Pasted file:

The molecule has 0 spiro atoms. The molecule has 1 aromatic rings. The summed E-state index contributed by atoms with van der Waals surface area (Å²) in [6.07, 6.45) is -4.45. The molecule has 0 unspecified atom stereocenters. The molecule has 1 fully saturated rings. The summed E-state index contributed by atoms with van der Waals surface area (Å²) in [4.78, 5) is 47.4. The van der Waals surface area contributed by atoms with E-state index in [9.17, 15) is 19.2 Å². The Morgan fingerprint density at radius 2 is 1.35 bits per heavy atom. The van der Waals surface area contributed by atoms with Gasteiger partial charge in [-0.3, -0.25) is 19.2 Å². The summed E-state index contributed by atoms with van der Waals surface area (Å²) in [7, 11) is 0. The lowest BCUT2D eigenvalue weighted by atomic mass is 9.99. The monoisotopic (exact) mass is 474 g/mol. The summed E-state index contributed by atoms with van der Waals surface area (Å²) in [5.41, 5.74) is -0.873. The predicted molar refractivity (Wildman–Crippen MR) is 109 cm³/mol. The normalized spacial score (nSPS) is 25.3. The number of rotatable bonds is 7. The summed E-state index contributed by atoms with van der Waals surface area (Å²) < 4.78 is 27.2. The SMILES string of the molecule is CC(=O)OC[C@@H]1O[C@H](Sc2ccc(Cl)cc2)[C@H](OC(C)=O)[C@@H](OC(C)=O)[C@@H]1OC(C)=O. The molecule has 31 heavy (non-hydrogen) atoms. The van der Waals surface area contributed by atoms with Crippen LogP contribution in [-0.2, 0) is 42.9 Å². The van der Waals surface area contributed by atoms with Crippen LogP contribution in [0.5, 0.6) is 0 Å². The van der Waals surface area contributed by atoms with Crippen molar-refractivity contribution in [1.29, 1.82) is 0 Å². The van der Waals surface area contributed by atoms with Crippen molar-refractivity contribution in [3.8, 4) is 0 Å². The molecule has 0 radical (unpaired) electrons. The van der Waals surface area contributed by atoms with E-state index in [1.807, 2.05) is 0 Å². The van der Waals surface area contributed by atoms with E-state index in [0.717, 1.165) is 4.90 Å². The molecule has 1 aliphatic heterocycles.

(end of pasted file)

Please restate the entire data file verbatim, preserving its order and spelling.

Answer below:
The molecule has 0 spiro atoms. The molecule has 1 aromatic rings. The summed E-state index contributed by atoms with van der Waals surface area (Å²) in [6.07, 6.45) is -4.45. The molecule has 0 unspecified atom stereocenters. The molecule has 1 fully saturated rings. The summed E-state index contributed by atoms with van der Waals surface area (Å²) in [4.78, 5) is 47.4. The van der Waals surface area contributed by atoms with E-state index in [9.17, 15) is 19.2 Å². The Morgan fingerprint density at radius 2 is 1.35 bits per heavy atom. The van der Waals surface area contributed by atoms with Gasteiger partial charge in [-0.3, -0.25) is 19.2 Å². The summed E-state index contributed by atoms with van der Waals surface area (Å²) in [7, 11) is 0. The lowest BCUT2D eigenvalue weighted by atomic mass is 9.99. The monoisotopic (exact) mass is 474 g/mol. The summed E-state index contributed by atoms with van der Waals surface area (Å²) in [5.41, 5.74) is -0.873. The predicted molar refractivity (Wildman–Crippen MR) is 109 cm³/mol. The normalized spacial score (nSPS) is 25.3. The number of rotatable bonds is 7. The summed E-state index contributed by atoms with van der Waals surface area (Å²) < 4.78 is 27.2. The SMILES string of the molecule is CC(=O)OC[C@@H]1O[C@H](Sc2ccc(Cl)cc2)[C@H](OC(C)=O)[C@@H](OC(C)=O)[C@@H]1OC(C)=O. The molecule has 31 heavy (non-hydrogen) atoms. The van der Waals surface area contributed by atoms with Crippen LogP contribution in [-0.2, 0) is 42.9 Å². The van der Waals surface area contributed by atoms with Crippen LogP contribution in [0.5, 0.6) is 0 Å². The van der Waals surface area contributed by atoms with Crippen molar-refractivity contribution in [1.29, 1.82) is 0 Å². The van der Waals surface area contributed by atoms with Crippen molar-refractivity contribution in [3.8, 4) is 0 Å². The molecule has 0 radical (unpaired) electrons. The van der Waals surface area contributed by atoms with E-state index in [1.807, 2.05) is 0 Å². The van der Waals surface area contributed by atoms with E-state index in [0.717, 1.165) is 4.90 Å². The molecule has 1 aliphatic heterocycles.